Growing up in the West Coast of Scotland, the nearest thing to Ice Hockey that a lot of people will know is the Disney classic “The Mighty Ducks” and then maybe not so much the two sequels… However what you may not know is that Ice Hockey is fast becoming one of the most popular sports in Scotland and the UK! Don’t believe me? Lets look at the stats:
The Elite Ice Hockey League or EIHL as it is known is now about to begin its 14th season after creating way back in 2003. The EIHL itself actually replaced a British Hockey Superleague which had been in exsistance since 1996 and perhaps surprisingly Ice Hockey in the UK has been on the go since the early 80s. Across Scotland there are 4 teams which compete in the EIHL, we have Braehead Clan, Dundee Stars, Edinburgh Capitals and the Fife Flyers.
Based on a season which runs from September to its conclusion in April with an ever sold out Play Off Weekend, the EIHL is drawing record crowds year after year and “hockey-fever” is very much alive in Scotland. “The Clan” as they are affectionately known to their supporters sell out the Braehead Arena on a regular basis drawing crowds of over 3000 on a weekly basis and this is generally the case across “The Caps”, “The Flyers” and “The Stars” who draw crowds of around 2-2500 weekly respectively. Putting this into comparison with Scotland’s biggest sport, Football and it’s biggest teams such as Celtic, Rangers, Hibs, Hearts isn’t fair due to these team’s massive worldwide fan bases and rich history but put the figures alongside the average attendance of other “bigger” teams like Kilmarnock, Morton, Hamilton and St Mirren and attendances are similar if not better!
I guess what you are thinking is why? What would attract someone to spend their Saturday or Sunday night watching a sport which doesn’t have a major TV contract in the UK (One Match a week shown on premium channel Premier Sports), doesn’t receive mainstream attention in the media and is stereo-typically known as an American Sport… Well let me tell you because I thought the same as you… Until I actually took the venture to an actual game.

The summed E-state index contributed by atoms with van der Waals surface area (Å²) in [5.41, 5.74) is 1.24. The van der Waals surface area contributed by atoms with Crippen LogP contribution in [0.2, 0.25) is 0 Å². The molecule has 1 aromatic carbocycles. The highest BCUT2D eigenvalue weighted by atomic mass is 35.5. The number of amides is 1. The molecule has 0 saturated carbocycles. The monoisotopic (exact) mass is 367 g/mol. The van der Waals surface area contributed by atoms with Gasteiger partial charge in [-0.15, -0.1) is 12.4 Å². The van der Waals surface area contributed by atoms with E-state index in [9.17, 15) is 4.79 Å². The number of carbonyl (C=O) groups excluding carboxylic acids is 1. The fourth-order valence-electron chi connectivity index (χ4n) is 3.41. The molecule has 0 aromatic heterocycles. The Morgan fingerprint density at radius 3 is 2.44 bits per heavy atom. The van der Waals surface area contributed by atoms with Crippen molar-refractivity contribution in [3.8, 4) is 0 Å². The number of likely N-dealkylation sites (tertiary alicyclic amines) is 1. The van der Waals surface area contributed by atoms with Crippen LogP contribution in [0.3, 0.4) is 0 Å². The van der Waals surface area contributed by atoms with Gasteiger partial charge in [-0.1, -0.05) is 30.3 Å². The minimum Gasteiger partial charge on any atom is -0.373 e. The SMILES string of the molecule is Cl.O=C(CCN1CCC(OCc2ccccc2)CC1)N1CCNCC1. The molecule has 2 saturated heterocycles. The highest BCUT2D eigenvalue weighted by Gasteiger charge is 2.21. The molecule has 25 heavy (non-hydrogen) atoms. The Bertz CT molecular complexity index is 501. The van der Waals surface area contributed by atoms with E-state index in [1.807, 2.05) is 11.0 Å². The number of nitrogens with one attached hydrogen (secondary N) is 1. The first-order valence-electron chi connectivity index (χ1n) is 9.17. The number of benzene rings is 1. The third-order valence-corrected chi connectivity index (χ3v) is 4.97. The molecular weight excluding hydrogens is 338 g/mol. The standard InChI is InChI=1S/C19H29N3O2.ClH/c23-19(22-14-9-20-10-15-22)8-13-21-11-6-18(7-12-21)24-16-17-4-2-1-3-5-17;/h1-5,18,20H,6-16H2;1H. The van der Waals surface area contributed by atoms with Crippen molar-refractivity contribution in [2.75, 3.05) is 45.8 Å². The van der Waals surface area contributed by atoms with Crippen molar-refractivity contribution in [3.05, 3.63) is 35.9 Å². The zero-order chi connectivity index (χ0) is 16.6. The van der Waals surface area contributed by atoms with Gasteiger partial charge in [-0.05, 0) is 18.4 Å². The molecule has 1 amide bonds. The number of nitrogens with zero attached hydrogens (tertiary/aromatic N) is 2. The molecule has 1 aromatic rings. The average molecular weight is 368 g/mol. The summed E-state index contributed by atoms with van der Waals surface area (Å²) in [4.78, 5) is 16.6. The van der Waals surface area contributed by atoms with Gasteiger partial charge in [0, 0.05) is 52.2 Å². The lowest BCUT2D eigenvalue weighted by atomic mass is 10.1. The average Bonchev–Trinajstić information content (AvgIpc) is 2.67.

October 17th 2015 – Fresh from spending £27 watching my football team (Celtic) take on Motherwell at Firpark in what turned out to be a dull 1-0 victory for the Hoops, I took the journey to the Braehead Arena with friends to watch Braehead Clan in a local derby match against Edinburgh Capitals. Now firstly I have to say, the ticket pricing for this match was £15-17 for Adults, already a lot less than what was paid to watch the football earlier in the day! Another thing which is instantly noticeable is the relaxed atmosphere within the arena, fans sharing a beer with rival fans (yes drinking is allowed at Ice Hockey, and relatively reasonably priced!), Young fans encouraged to “chuck a puck”, which involves throwing a rubber puck onto the ice from your seat towards Clangus, Braehead’s Cow Mascot and fan favourite across the league, to win a prize from one of the Clan’s multiple sponsors! Along with a 50/50 draw, Win the Players Jersey and Merchandise Stands, its clear to see that the popularity of Ice Hockey in the UK is down to the extremely close relationship between the teams and their fans, something certainly that football could learn from.
Clangus – Braehead Clan’s Mascot and Fan Favourite